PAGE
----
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March 13-14 was an intense time in Searcy, Arkansas. Our Deluxe team put 12 small businesses through our speed dating round for Season 4 of Small Business Revolution — Main Street, a process that helps us determine the final six businesses to be featured on the show.

Each business came with amazing stories of success and struggle. Each year we look for businesses that are not only unique to their town, but also the show, as well as business owners who represent all different stages of development. Whether they’re startups or have been in business for 10 years, whether they’re growing faster than they can manage or they’re at the point of almost closing, we’re excited to share this year’s businesses and tell their stories this fall. Each of the 12 would have made a great episode, but we could only choose six. Let us introduce them:

ARganic Woodwork

Coty Skinner started ARganic this year. A former army soldier, Skinner was medically discharged after serving the country for 10 years. He planned to stay in the army for 20 years to retire, so this was a change of pace that forced him to seek a new purpose in life. He and his wife have a love for giving back, becoming foster parents to 14 children over the years, so he decided to start making tables to donate to foster families. His goal was to make tables where larger foster families could sit down to eat together. As he was creating tables and doing other woodworking projects, he realized he may have the beginnings of a business, and ARganic Woodwork was born.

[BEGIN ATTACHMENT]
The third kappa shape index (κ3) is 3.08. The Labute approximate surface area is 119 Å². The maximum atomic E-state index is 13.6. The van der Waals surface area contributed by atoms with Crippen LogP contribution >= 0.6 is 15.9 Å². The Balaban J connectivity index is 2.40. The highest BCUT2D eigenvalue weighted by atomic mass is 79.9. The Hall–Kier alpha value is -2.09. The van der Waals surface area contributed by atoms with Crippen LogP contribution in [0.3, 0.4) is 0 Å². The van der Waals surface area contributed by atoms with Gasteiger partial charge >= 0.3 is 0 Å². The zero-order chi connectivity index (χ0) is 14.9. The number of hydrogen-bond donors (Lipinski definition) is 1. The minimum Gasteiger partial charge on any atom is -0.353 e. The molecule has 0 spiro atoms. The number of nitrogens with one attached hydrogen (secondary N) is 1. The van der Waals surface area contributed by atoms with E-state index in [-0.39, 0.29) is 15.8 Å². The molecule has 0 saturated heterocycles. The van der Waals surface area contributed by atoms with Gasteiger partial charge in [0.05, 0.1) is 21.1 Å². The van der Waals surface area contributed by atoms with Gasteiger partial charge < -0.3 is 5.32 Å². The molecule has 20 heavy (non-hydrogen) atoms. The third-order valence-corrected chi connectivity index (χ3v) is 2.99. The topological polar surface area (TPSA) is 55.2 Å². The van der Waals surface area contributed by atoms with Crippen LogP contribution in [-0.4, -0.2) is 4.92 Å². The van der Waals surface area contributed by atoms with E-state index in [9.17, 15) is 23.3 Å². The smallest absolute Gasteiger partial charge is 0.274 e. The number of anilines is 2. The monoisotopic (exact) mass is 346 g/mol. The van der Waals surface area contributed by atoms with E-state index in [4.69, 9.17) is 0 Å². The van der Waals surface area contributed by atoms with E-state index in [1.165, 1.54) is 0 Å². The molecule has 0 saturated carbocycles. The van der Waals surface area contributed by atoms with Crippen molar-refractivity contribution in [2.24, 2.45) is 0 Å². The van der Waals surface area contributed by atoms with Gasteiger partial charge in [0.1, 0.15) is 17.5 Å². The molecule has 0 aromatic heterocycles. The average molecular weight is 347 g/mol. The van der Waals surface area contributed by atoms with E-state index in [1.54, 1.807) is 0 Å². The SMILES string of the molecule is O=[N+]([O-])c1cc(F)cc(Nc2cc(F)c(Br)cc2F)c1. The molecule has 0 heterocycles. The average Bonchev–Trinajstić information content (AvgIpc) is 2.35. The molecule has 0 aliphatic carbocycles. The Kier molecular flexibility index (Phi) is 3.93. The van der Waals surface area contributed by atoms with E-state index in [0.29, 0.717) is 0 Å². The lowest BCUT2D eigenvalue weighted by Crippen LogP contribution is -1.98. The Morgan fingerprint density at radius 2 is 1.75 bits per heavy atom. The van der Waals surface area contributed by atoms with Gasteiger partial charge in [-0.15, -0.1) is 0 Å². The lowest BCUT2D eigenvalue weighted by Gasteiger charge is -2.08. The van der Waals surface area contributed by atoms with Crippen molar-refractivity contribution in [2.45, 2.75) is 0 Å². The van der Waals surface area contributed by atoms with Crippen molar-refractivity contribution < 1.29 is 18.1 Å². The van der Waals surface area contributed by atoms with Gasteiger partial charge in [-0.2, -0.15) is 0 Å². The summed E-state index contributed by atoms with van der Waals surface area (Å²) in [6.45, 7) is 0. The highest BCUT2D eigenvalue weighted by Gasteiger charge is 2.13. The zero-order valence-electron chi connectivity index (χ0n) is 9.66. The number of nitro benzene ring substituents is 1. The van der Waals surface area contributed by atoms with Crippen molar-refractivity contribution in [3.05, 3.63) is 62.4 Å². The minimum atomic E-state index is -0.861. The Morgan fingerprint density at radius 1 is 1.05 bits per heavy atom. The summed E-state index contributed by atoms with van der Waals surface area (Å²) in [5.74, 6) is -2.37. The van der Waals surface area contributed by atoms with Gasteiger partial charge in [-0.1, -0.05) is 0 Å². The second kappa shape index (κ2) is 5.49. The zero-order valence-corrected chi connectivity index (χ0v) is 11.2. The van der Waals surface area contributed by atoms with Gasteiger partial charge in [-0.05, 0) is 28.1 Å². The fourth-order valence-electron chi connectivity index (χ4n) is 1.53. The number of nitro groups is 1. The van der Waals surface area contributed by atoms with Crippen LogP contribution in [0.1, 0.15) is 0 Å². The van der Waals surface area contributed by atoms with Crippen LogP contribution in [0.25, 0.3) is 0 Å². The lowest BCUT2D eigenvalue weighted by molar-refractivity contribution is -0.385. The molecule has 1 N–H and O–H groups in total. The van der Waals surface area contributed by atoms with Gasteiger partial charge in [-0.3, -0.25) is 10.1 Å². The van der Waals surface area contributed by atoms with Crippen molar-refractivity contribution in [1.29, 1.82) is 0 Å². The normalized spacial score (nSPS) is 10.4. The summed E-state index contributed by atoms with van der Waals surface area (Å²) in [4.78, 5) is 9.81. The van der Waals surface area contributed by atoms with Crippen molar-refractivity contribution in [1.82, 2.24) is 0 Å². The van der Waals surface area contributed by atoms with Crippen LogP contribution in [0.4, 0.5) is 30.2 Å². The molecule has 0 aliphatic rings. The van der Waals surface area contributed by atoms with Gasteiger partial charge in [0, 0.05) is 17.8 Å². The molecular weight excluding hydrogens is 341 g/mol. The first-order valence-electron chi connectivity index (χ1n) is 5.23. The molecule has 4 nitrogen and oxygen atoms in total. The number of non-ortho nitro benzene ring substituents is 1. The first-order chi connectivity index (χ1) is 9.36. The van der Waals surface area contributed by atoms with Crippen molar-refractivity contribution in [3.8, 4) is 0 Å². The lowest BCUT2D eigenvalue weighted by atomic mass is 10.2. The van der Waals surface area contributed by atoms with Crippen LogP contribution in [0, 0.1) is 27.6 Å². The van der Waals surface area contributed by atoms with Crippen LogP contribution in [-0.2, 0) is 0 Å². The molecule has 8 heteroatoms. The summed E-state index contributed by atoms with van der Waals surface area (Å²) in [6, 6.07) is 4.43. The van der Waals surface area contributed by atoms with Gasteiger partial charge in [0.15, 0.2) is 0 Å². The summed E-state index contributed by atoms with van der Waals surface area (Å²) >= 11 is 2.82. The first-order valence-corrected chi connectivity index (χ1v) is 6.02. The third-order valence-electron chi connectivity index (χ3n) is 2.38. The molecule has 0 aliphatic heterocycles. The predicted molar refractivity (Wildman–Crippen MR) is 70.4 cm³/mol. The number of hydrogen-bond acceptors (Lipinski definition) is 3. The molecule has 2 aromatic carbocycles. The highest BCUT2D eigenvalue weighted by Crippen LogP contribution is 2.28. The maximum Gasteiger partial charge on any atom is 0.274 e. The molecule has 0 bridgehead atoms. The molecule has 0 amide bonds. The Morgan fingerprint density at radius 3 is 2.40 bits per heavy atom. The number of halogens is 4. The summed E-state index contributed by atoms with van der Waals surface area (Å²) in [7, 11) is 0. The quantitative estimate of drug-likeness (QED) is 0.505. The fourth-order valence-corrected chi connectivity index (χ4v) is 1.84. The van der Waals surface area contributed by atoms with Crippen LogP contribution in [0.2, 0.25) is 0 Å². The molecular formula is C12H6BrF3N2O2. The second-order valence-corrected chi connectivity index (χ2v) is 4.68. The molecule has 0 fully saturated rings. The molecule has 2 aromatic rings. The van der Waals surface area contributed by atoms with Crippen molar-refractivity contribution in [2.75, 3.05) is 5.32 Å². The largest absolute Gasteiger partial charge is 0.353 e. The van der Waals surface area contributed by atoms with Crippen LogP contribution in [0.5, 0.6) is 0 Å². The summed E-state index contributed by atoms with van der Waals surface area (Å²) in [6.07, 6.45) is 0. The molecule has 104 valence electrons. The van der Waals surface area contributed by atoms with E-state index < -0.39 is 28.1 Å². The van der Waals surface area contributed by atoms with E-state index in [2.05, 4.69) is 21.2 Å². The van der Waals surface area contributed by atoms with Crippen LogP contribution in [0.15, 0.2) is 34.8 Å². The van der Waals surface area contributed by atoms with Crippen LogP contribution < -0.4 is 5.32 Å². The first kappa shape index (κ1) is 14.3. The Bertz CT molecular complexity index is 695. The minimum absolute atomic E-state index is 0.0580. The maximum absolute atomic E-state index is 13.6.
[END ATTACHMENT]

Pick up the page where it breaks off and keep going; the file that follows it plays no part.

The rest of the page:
Since this is a startup, Skinner needs help with everything from marketing to pricing to determining when to scale up. He would love to hire veterans as well as people who have come out of the foster care system. Our team at Deluxe is excited to get Skinner on the right path and see this startup grow.

El Mercado

El Mercado is a specialty grocery store in Searcy focusing on Mexican and Hispanic foods. Owners Catrina and Jose Mendoza viewed this venture as a way to work together and to help change Jose’s career working in construction. The previous owner of the store was looking to close, so the Mendozas jumped at the chance to start their own business. El Mercado sells traditional Hispanic foods like dried peppers, spices and snacks, while also operating as a money transfer service for people to send money back to their families in other countries.